Easthampton School Committee hopefuls make their case for 2 open spots through rest of year

By EMILY THURLOW

Staff Writer

Published: 05-25-2023 3:15 PM

EASTHAMPTON — With varied backgrounds, nine city residents have volunteered to serve on the School Committee until Dec. 31.

Eight of those in the running for the spots vacated by Laurie Garcia and Shannon Dunham in the wake of the failed superintendent search were interviewed last week at a joint City Council-School Committee meeting.

As a prompt into the partial term, the members of the two city boards encouraged candidates to discuss their interest in the position, their thoughts about participating in the interviews for interim superintendent and what they’re looking for in that candidate. The committee candidates also fielded follow-up questions.

Here are the answers from the candidates.

Sean Bates

A native of upstate New York, Sean Bates, who is an adjunct professor of English and writing at Westfield State University and in the English department at Holyoke Community College, said his ideal candidate for superintendent is one who is pragmatic, forward-thinking and is “familiar with the lived experiences of students and the community,” especially historically and currently marginalized groups.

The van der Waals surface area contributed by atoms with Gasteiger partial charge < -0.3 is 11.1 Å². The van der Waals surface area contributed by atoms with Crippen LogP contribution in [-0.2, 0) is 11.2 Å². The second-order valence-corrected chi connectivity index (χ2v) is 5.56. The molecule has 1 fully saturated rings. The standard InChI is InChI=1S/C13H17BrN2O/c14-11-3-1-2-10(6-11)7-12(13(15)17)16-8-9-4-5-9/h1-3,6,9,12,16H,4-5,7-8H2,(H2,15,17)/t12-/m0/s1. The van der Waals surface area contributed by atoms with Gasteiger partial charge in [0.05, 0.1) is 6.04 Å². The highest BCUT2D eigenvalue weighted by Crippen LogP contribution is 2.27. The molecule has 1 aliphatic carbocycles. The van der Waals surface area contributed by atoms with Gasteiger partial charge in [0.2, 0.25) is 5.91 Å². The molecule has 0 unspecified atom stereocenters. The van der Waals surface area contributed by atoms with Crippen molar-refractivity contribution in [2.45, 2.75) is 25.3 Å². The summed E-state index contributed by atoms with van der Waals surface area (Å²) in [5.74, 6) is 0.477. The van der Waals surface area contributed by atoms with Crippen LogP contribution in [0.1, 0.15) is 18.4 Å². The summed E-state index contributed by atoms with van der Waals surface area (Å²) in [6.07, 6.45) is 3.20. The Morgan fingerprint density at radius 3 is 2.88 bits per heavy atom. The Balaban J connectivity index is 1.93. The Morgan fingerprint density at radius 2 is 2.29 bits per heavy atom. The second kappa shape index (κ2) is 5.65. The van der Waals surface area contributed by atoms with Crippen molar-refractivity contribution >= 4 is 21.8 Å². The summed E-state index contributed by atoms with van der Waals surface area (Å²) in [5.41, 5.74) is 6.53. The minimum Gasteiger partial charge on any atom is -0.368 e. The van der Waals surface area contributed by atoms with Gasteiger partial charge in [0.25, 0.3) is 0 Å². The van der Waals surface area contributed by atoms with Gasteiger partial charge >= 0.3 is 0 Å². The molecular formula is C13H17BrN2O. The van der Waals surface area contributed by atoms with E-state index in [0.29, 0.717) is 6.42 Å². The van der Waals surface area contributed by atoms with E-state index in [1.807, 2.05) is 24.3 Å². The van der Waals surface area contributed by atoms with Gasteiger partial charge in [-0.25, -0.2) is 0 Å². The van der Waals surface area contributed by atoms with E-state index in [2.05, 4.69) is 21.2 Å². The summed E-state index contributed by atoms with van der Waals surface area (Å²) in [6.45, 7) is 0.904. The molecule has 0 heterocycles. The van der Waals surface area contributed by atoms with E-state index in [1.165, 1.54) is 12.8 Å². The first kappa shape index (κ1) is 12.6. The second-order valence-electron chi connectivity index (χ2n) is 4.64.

“For me, this is not about grand narratives, or scapegoats, or culture wars, or conspiracy theories. This body has a job to do. The district needs an executive. Easthampton needs to move forward and I’d like to be part of that,” he said.

Sarah Hunter

Hunter, who served on the School Committee from 2014-2018, works at the Department for Developmental Services. A native of Philadelphia, Hunter said she was looking for a candidate who is able to balance the needs of the community with the needs of the individual students.